The Sindh government’s recent announcement to allot 9,000 acres of forest land to the Army has re-ignited debate about the province’s forest land lease policy with civil society groups taking issue with the decision.
Of course, no one is saying that the soldiers should not be given compensation/reward for their sacrifices, especially in the present dangerous times.
The subject of concern is the nature of the land to be distributed. The Army had requested the provincial government back in 2001 for 35,521 acres to be distributed among the families of martyrs and the injured military personnel.
Presumably, the request from the GHQ did not include a specific mention of forest lands; hence, an appropriate alternative is likely to be acceptable.
The timing of the government decision to meet a 14-year-old request of the Army, meanwhile, has lent strength to the sceptics’ view that it is being done to make the soldiers look bad for taking over forest lands, and in the process justifying the plan to clear thousands of acres of wooded areas to establish sugarcane zones.
According to the Executive Director of a well-known NGO, Indus Development Foundation, Sindh has about 750,000 acres of riverine and in-land forests (excluding the mangroves) on paper. But in reality 90 percent of the forest area has been illegally occupied by powerful landlords. The percentage may be overstated; not completely incompatible with reality, though.
Furthermore, critics say the lease policy of 2005 encouraged influential people to destroy forests to acquire the land under them. If that was not bad enough the lease policy was later amended to reduce the plantation limit from 25 percent to 20 percent for the benefit of a certain class of people.
Gradually more and more forest land began to be put to other uses. The provincial government is now said to have acquired 25,000 acres of forest land in the Thatta and Dadu districts to establish sugarcane zones, with plans to do the same in Badin.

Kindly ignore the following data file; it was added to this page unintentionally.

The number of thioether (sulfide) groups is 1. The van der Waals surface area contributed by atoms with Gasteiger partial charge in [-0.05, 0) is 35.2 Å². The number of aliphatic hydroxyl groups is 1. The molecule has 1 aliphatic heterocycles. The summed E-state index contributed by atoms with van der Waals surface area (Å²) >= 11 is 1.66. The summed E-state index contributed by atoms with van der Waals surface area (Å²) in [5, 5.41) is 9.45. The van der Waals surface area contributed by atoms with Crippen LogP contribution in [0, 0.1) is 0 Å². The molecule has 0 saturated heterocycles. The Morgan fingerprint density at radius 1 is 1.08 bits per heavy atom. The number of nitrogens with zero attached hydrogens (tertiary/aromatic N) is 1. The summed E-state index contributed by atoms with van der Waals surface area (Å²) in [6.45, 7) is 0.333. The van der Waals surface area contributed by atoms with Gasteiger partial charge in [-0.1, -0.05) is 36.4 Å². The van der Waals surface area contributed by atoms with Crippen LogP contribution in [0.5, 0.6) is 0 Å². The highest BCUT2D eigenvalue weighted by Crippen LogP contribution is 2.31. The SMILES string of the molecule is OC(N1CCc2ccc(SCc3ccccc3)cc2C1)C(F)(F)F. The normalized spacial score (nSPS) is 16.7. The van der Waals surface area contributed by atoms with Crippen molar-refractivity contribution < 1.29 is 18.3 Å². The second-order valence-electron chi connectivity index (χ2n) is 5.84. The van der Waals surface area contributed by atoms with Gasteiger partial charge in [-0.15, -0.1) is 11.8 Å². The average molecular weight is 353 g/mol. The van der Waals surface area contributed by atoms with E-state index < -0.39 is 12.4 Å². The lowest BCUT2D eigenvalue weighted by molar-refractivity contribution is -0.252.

This must not happen at the expense of the province’s forest cover. No one should feel free to use the lease policy to turn the forests into agriculture farms. This short-sighted policy holds far-reaching repercussions for the environment, and consequently this country’s agrarian economy.
The importance of trees in offsetting the effects of greenhouse gas emissions is common knowledge. Yet instead of increasing, the forest cover has been decreasing at an alarming rate due to uncontrolled greed of timber mafias and land grabbers as well as population pressures.
UN’s Intergovernmental Panel on Climate Change warns that deforestation and forest degradation too make a substantial contribution, from 12 to 20 percent, to CO2 emissions. No one knows exactly the size of this country’s forest cover. While the government claims it to be 4.8 percent of the total land area; the World Bank puts it – based on a 2011 exercise – at 2.13 percent; the Food and Agriculture Organisation says it is just 2.2 percent.
What is clear is that our tree cover is far too scant. Provincial governments – with the exception of KPK which has banned routine logging, and vowed to plant a billion trees and increase forest area by 22 percent over the next three years – exhibit little interest in afforestation. That might change if forests are put on the concurrent list, like in India, so the centre and the provinces feel some pressure to maintain a good and sustained focus on the subject.
Source: Business Reporter